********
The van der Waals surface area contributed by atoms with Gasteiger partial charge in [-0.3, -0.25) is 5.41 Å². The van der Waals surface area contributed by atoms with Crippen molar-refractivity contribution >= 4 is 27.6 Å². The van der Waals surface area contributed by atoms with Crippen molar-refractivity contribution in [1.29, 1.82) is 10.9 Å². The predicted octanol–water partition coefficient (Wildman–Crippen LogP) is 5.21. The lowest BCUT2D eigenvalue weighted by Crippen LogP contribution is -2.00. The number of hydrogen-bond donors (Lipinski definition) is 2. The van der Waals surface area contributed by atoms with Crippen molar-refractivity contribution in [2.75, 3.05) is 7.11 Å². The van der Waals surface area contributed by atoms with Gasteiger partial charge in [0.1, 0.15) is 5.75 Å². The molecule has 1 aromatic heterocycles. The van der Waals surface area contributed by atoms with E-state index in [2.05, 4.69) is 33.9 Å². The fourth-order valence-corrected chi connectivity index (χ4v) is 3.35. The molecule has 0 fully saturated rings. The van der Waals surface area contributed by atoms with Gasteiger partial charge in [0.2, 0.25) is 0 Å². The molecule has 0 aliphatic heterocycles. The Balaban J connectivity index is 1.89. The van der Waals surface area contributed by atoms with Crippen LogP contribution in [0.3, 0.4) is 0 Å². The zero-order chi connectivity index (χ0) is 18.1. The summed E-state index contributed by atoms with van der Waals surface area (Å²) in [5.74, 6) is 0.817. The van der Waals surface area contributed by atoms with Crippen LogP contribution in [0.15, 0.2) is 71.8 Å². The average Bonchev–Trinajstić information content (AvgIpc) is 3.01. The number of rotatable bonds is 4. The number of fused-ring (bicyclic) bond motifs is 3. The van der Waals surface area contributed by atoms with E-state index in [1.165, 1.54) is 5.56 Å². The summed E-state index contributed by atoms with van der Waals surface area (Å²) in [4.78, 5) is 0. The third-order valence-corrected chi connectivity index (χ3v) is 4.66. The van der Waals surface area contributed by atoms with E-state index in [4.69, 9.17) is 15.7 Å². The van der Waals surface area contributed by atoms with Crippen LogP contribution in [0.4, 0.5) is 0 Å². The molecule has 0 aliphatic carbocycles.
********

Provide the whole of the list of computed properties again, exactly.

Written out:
The van der Waals surface area contributed by atoms with Gasteiger partial charge in [-0.3, -0.25) is 5.41 Å². The van der Waals surface area contributed by atoms with Crippen molar-refractivity contribution >= 4 is 27.6 Å². The van der Waals surface area contributed by atoms with Crippen molar-refractivity contribution in [1.29, 1.82) is 10.9 Å². The predicted octanol–water partition coefficient (Wildman–Crippen LogP) is 5.21. The lowest BCUT2D eigenvalue weighted by Crippen LogP contribution is -2.00. The number of hydrogen-bond donors (Lipinski definition) is 2. The van der Waals surface area contributed by atoms with Crippen molar-refractivity contribution in [2.75, 3.05) is 7.11 Å². The van der Waals surface area contributed by atoms with Gasteiger partial charge in [0.1, 0.15) is 5.75 Å². The molecule has 1 aromatic heterocycles. The van der Waals surface area contributed by atoms with E-state index in [2.05, 4.69) is 33.9 Å². The fourth-order valence-corrected chi connectivity index (χ4v) is 3.35. The molecule has 0 fully saturated rings. The van der Waals surface area contributed by atoms with Gasteiger partial charge in [0.2, 0.25) is 0 Å². The molecule has 0 aliphatic heterocycles. The Balaban J connectivity index is 1.89. The van der Waals surface area contributed by atoms with Crippen LogP contribution in [0.3, 0.4) is 0 Å². The zero-order chi connectivity index (χ0) is 18.1. The summed E-state index contributed by atoms with van der Waals surface area (Å²) in [5.74, 6) is 0.817. The van der Waals surface area contributed by atoms with Crippen LogP contribution in [0.15, 0.2) is 71.8 Å². The average Bonchev–Trinajstić information content (AvgIpc) is 3.01. The number of rotatable bonds is 4. The number of fused-ring (bicyclic) bond motifs is 3. The van der Waals surface area contributed by atoms with E-state index in [1.165, 1.54) is 5.56 Å². The summed E-state index contributed by atoms with van der Waals surface area (Å²) in [4.78, 5) is 0. The third-order valence-corrected chi connectivity index (χ3v) is 4.66. The van der Waals surface area contributed by atoms with E-state index in [4.69, 9.17) is 15.7 Å². The van der Waals surface area contributed by atoms with Crippen LogP contribution in [0.4, 0.5) is 0 Å². The molecule has 0 aliphatic carbocycles.